Kew Gardens has been on my list of things to do in London for such a long time. I’ve visited the nearby Richmond a number of times, but have never once visited Kew. My mum bought me and my boyfriend a Virgin Experience Days voucher for Christmas, and this week was the last time we could use it before jetting off to South East Asia. There is so much to see and do in Kew Gardens and on your first visit it may be a little overwhelming. So to help you out here are my highlights from my day there. Just a note, the Palace, The Hive, Temperate House and the Great Pagoda were all closed on the day of our visit for refurbishment, but despite this we still got to see so much.
The Palm House is just one of the iconic Victorian glasshouses in Kew Gardens. It contains a collections of tropical plants from around the world. As soon as you walk in you’ll be hit by the warmth and humidity of the greenhouse, and forget trying to take photos on a camera (the steam will just keep appearing). From the ground you can learn about the different trees and plants housed there, and from the top of the beautiful winding staircase, you’ll be able to appreciate the sheer scale of the greenhouse.
Located close to the Lion Gate entrance of the gardens is the Japanese Landscape. I love Japanese gardens and always find them so relaxing and beautiful and this was no exception. It is made up of three gardens areas- Garden of Peace, Garden of Activity and Garden of Harmony. Each garden was designed to complement the Japanese Gateway (Chokushi-Mon), which is said to be a close replica of the Gate of Nishi Hongan-ji which can be found in Kyoto, Japan.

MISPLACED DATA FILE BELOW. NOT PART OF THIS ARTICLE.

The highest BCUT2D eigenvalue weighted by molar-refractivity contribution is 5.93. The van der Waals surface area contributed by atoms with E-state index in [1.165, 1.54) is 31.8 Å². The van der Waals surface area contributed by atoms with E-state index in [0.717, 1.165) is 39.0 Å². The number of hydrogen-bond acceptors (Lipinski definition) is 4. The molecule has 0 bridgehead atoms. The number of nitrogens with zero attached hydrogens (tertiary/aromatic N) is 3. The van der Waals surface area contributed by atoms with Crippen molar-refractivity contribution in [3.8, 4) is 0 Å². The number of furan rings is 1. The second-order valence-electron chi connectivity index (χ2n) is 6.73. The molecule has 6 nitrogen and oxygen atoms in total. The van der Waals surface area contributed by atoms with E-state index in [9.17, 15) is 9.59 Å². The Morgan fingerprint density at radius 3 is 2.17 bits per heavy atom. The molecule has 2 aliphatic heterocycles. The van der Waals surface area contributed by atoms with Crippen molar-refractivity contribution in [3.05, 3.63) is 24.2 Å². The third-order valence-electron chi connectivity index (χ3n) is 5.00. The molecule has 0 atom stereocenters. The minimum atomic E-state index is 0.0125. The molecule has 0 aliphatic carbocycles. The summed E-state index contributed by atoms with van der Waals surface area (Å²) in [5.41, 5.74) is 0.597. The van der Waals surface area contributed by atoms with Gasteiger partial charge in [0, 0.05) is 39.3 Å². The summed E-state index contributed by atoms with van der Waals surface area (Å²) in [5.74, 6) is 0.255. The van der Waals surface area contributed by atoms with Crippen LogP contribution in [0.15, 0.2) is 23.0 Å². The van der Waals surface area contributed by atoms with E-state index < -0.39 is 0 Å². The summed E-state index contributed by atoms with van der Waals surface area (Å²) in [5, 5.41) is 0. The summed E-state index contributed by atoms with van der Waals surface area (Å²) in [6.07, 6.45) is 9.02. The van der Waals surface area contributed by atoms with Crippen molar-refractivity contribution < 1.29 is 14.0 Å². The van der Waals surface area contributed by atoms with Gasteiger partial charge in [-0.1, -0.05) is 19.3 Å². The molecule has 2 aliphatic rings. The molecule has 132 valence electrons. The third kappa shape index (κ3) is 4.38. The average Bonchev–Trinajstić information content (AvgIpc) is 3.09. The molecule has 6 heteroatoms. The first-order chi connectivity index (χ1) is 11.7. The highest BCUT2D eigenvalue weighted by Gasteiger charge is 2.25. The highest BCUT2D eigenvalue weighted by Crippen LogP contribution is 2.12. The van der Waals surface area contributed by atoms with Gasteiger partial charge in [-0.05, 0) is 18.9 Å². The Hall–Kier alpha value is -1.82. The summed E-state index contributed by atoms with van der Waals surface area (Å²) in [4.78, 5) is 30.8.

Marianne North Gallery
The Marianne North Gallery was one of my absolute highlights from Kew Gardens. I’m not a huge art gallery fan, but we decided to pop in just to see what it contained. When we entered the room, we were greeted by hundreds and hundreds of colourful paintings from across the globe.
Marianne set off around the world after the death of her father and spent fifteen years producing these incredible paintings. She painted the plants, animals and inhabitants from India, Australia, America and so many more exotic locations. Be sure to take a close look at her paintings, her signature is hidden within the landscapes she painted, some so well hidden we were unsure if they were even signed.
Princess of Wales Conservatory
The Princess of Wales Conservatory is smaller, and less prominent than Palm House, but that doesn’t make it any less spectacular. It’s made up of ten different climate zones, and housed within this are orchids, cacti and even Venus Flytraps. The dry and wet tropics are the main zones in the conservatory and are located at the southern and northern ends of the glasshouse. You’ll also find a small marine life section, which contains a yellow-banded poison dart frog and a piranha too.
I would definitely recommend a trip to Kew Gardens this spring. As many of the highlights were closed for restoration during our visit it may be worth checking the website or giving them a call to see what will be open on the date of your trip.
Until next time.